Accounting Questions Raised by Increased Automation of Car-Making

By Adam Dugan and Logan Shalett

In 1913 the first moving assembly line was installed by Henry Ford, reducing the time it took to build a car from more than 12 hours to just two hours and thirty minutes. Ever since, the production of automobiles has seen innovation after innovation, revolutionizing the industry and contributing to the overall automatization of car-making. As technology continues to be introduced, it reduces the number of human workers needed on the production line. For our automotive clients, this shift towards more machines than humans has many implications for accounting and operations.

The benefits of using robots to produce automobiles appear straightforward. Machines are more consistent, with faster production times and fewer errors. However, they also involve more upfront costs and can be a significant investment for many companies. In the long run, these investments can lead to less demand for human labor, though the reduction to a company’s workforce is offset by the need for more highly skilled employees to operate the systems. As many new automotive manufacturing plants are located in rural regions, attracting and retaining these employees may be a challenge.

There is also an argument for retaining human labor. Automobile production jobs are low skill and provide a living wage, with an average hourly rate of $21.56 for production and nonsupervisory workers (Bureau of Labor Statistics website). The automobile industry sees large and frequent shifts in consumer tastes, prompting automobile contracts with manufacturers to run less than five years, with the possibility of early contract termination due to lower than expected sales. This results in a disconnect between the high upfront costs needed for machine production and the short term useful life of these machines. These shifts can be alternatively managed through the use of temporary employees on short term contracts. Adjusting payroll to meet production needs at any given time can better match industry demands with a company’s costs.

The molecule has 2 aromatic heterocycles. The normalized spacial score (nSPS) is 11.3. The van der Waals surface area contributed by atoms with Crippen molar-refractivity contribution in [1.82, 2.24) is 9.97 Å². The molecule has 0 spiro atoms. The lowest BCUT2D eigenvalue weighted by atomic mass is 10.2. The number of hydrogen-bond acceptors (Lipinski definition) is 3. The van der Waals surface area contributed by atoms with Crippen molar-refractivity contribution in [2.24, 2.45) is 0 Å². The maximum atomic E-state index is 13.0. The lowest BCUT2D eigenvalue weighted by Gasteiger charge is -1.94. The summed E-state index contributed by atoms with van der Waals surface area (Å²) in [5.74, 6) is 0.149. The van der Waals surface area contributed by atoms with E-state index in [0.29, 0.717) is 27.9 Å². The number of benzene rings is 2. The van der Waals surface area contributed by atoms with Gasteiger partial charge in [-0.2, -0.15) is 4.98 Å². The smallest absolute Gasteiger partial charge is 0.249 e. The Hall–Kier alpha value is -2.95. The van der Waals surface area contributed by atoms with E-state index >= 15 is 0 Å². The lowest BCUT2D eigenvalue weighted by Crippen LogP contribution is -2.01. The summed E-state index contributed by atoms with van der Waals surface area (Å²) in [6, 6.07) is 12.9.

Automotive companies with significant fixed assets involved in production have a number of different accounting issues to consider vs. entities that are more labor intensive. Labor and overhead cost calculations for production lines with more employees will focus on the number of labor hours worked.   When using robots, there is a higher percentage of inventory value that is attributable to management judgment.  Depreciation of the fixed production assets involves management judgment, as there can be questions regarding their useful life.  Car model-specific machinery often will be connected to the length of a contract, which determines the initial useful life.  As models are deemed obsolete or new models developed, fixed assets connected with the production of these models will have to be reassessed for their useful life.

Management must also ensure an accurate allocation of overhead is computed and applied to each piece of inventory. The valuation of inventory is more of a risk due to many factors behind the overhead rate of an item. For instance companies may take into account estimated production levels to determine overhead rates. Large differences in the actual production can lead to over or under valuing if production is not in line with that estimate.

As automotive production lines become more automated, this will present new challenges for management. Mazars can provide expert advice on questions ranging from proper allocation of overhead cost and supply chain optimization, to tax credits and deductions related to fixed asset purchases.


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